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Explanation of list reference


On 2/14/2014 1:08 PM, dave em wrote:

> He is asking a question I am having trouble answering which is how a
> variable containing a value differs from a variable containing a list
> or more specifically a list reference.
>
> I tried the to explain as best I can remember is that a variable is
> assigned to a specific memory location with a value inside of it.

The data model of C and other memory-oriented languages is *different* 
from the object model of Python and similar languages. The concept of 
'memory address' is fundamental to C and absent from Python. To 
understand Python, one must think in terms of its referenced object 
model and not C's memory-address model.

Consider name-binding statements, also called assignment statements. 
The simplest form is
<name> = <expression>

As always, the expression evaluates to a Python object. It may be an 
existing object or it may by a newly created. Either way, the name is 
associated with the object. Subsequent to the name binding, the name, as 
an expression, evaluates to the object it points to.

An object can have 0 to many names associated with it. That set of names 
can change. A name can be associated with only one object at a time, but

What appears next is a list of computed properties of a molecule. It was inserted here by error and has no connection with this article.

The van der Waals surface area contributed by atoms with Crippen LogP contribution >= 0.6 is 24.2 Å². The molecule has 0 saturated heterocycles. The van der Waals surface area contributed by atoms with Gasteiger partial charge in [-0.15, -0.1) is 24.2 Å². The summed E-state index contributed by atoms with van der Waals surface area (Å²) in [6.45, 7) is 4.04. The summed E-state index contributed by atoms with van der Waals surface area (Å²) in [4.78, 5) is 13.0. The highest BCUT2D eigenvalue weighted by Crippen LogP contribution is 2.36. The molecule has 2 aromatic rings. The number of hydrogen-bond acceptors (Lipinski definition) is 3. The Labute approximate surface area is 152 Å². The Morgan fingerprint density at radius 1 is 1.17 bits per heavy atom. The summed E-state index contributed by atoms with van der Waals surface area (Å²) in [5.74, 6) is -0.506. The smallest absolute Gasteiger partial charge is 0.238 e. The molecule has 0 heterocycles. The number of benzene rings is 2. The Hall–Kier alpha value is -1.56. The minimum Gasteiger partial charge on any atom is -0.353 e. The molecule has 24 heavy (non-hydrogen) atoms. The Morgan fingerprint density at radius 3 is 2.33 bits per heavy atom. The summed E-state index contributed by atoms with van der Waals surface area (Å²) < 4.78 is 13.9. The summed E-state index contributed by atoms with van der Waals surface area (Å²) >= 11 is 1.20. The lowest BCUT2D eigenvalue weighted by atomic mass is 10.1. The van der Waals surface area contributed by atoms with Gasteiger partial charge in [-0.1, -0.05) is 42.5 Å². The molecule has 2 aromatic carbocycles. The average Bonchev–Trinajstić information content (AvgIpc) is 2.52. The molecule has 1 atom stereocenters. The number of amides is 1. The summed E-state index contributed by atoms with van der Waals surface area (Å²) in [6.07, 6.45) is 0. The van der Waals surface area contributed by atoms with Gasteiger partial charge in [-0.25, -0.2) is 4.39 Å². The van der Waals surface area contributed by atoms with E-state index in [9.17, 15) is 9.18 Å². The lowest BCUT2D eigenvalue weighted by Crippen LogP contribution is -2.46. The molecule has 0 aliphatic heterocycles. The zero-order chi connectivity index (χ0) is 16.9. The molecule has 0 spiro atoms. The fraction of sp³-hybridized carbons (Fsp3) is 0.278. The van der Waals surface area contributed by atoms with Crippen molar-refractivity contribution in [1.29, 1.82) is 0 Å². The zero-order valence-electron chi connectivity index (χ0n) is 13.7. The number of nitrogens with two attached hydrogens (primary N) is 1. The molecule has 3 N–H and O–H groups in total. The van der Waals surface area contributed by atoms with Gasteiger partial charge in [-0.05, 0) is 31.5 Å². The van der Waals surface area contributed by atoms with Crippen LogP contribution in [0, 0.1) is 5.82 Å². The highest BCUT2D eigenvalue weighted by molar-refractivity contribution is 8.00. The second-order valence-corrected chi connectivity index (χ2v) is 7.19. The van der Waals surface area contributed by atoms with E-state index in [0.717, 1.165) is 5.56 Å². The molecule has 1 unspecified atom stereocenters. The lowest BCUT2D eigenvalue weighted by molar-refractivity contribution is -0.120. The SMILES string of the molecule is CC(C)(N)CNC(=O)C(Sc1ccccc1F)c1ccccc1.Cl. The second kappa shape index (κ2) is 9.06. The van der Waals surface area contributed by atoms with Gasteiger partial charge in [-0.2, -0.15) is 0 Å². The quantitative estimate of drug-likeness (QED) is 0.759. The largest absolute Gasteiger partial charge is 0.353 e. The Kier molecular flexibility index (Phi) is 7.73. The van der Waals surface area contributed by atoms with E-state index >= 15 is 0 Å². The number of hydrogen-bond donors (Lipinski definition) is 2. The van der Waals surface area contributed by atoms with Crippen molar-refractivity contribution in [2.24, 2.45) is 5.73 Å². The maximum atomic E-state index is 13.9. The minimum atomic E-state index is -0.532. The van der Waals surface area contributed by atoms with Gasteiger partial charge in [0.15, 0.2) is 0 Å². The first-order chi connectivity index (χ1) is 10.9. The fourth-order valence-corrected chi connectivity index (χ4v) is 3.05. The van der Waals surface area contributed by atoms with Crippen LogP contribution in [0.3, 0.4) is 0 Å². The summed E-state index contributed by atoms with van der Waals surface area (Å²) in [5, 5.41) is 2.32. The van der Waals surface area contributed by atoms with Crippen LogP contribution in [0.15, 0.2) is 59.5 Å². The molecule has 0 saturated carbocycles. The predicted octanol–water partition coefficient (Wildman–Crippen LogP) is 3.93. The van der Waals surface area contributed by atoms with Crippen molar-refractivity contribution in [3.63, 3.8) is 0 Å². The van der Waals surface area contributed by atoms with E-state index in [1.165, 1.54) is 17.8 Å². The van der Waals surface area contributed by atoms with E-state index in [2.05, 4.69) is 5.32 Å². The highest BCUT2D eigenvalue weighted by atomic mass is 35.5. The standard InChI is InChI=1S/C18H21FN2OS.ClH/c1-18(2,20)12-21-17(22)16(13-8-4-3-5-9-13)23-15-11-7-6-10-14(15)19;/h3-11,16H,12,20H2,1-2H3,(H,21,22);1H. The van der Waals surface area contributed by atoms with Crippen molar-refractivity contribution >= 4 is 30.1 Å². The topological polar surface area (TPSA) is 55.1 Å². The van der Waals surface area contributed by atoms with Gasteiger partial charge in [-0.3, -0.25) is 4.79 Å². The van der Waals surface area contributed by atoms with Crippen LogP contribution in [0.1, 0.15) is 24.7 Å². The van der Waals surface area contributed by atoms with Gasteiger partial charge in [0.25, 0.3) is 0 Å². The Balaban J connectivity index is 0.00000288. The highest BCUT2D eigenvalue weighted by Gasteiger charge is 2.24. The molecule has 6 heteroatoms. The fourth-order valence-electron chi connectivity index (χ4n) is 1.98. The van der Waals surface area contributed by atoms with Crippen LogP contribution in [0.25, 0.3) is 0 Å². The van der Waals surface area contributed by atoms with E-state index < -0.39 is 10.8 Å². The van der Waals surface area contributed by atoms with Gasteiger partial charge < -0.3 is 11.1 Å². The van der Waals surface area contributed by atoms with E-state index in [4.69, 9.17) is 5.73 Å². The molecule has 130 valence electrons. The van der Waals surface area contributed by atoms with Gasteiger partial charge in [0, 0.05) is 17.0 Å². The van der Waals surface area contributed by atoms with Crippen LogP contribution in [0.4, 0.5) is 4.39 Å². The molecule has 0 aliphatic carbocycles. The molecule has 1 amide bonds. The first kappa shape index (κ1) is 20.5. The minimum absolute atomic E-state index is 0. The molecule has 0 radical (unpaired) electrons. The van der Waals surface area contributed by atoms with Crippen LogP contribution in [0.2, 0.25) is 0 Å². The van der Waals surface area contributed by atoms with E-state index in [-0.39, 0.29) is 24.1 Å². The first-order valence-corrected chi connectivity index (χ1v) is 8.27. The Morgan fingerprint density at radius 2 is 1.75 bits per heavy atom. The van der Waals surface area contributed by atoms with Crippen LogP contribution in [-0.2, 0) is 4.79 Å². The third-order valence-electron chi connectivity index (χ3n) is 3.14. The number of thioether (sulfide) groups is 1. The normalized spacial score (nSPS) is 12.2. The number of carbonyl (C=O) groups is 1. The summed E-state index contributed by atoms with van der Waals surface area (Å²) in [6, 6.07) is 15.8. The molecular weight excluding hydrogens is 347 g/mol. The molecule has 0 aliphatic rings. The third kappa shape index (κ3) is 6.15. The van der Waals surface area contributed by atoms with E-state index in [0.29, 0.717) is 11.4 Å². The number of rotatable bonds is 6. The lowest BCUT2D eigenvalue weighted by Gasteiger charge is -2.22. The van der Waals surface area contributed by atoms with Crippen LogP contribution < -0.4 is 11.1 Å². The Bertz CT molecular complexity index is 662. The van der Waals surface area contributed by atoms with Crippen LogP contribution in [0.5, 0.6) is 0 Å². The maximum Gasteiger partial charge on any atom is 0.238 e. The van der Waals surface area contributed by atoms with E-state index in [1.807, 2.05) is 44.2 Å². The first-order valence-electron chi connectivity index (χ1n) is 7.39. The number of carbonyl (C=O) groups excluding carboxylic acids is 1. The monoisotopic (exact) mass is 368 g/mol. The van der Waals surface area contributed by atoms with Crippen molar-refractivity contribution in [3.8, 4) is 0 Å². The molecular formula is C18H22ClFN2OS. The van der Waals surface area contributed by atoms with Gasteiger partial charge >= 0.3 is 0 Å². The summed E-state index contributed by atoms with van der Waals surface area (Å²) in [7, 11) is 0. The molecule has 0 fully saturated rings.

can be rebound to other objects.

All objects have class (type) and a value. The value of some objects can 
be changed (lists, sets, dicts, most user-defined classes), others are 
fixed (numbers, strings, tuples, frozensets).

a = 1  # a points to int object with value 1; a == 1
b = a  # b points to the same int object; b == 1 and b is a
a = '1'  # a now points to a str object with value '1'; a == '1'

c = [1,2,3]  # c points to a list object whose value is the
# given sequence of int objects; c == [1,2,3]
d = c  # d is the same list object as c
d[1] = '2'  # This associates the indicated 'slot' in the
collection object d (which is also c) with a '2' string object.

'Variable' in C (a fixed memory location with a mutable value) is quite 
different from 'variable' in Python. Most people in Python mean a fixed 
name, potentially associated with a sequence of objects. In CPython, 
each object would usually be at a different C location. 'Variable' in 
math has multiple meanings.

-- 
Terry Jan Reedy